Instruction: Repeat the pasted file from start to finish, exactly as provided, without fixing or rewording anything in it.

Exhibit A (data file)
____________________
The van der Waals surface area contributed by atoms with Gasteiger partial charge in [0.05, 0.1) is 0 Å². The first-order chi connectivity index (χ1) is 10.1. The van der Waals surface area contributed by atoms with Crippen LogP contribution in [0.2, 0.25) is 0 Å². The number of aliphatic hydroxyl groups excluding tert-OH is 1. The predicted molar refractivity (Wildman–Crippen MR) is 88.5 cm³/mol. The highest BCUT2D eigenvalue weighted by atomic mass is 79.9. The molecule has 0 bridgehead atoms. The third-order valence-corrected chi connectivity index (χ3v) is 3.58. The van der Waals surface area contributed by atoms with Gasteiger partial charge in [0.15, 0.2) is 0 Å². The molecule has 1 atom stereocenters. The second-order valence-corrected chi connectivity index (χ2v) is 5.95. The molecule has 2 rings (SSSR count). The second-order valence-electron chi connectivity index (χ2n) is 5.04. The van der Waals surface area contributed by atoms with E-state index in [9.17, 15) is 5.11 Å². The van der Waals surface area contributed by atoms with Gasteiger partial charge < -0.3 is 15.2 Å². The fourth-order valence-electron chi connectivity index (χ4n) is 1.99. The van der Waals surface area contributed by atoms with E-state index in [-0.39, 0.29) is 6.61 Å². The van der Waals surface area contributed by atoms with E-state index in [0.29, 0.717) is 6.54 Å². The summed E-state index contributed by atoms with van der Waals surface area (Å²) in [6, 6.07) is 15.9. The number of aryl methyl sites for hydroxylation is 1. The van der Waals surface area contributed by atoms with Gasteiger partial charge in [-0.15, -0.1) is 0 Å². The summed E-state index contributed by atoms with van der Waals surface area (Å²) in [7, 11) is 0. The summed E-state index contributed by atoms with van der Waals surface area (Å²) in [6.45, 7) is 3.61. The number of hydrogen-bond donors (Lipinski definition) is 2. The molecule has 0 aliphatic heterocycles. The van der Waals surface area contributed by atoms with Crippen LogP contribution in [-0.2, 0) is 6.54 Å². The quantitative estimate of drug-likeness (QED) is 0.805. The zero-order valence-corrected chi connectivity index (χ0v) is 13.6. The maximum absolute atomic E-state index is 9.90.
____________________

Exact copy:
The van der Waals surface area contributed by atoms with Gasteiger partial charge in [0.05, 0.1) is 0 Å². The first-order chi connectivity index (χ1) is 10.1. The van der Waals surface area contributed by atoms with Crippen LogP contribution in [0.2, 0.25) is 0 Å². The number of aliphatic hydroxyl groups excluding tert-OH is 1. The predicted molar refractivity (Wildman–Crippen MR) is 88.5 cm³/mol. The highest BCUT2D eigenvalue weighted by atomic mass is 79.9. The molecule has 0 bridgehead atoms. The third-order valence-corrected chi connectivity index (χ3v) is 3.58. The van der Waals surface area contributed by atoms with Gasteiger partial charge in [0.15, 0.2) is 0 Å². The molecule has 1 atom stereocenters. The second-order valence-corrected chi connectivity index (χ2v) is 5.95. The molecule has 2 rings (SSSR count). The second-order valence-electron chi connectivity index (χ2n) is 5.04. The van der Waals surface area contributed by atoms with E-state index in [9.17, 15) is 5.11 Å². The van der Waals surface area contributed by atoms with Gasteiger partial charge < -0.3 is 15.2 Å². The fourth-order valence-electron chi connectivity index (χ4n) is 1.99. The van der Waals surface area contributed by atoms with E-state index in [-0.39, 0.29) is 6.61 Å². The van der Waals surface area contributed by atoms with E-state index in [0.29, 0.717) is 6.54 Å². The summed E-state index contributed by atoms with van der Waals surface area (Å²) in [6, 6.07) is 15.9. The number of aryl methyl sites for hydroxylation is 1. The van der Waals surface area contributed by atoms with Gasteiger partial charge in [-0.15, -0.1) is 0 Å². The summed E-state index contributed by atoms with van der Waals surface area (Å²) in [7, 11) is 0. The summed E-state index contributed by atoms with van der Waals surface area (Å²) in [6.45, 7) is 3.61. The number of hydrogen-bond donors (Lipinski definition) is 2. The molecule has 0 aliphatic heterocycles. The van der Waals surface area contributed by atoms with Crippen LogP contribution in [-0.2, 0) is 6.54 Å². The quantitative estimate of drug-likeness (QED) is 0.805. The zero-order valence-corrected chi connectivity index (χ0v) is 13.6. The maximum absolute atomic E-state index is 9.90.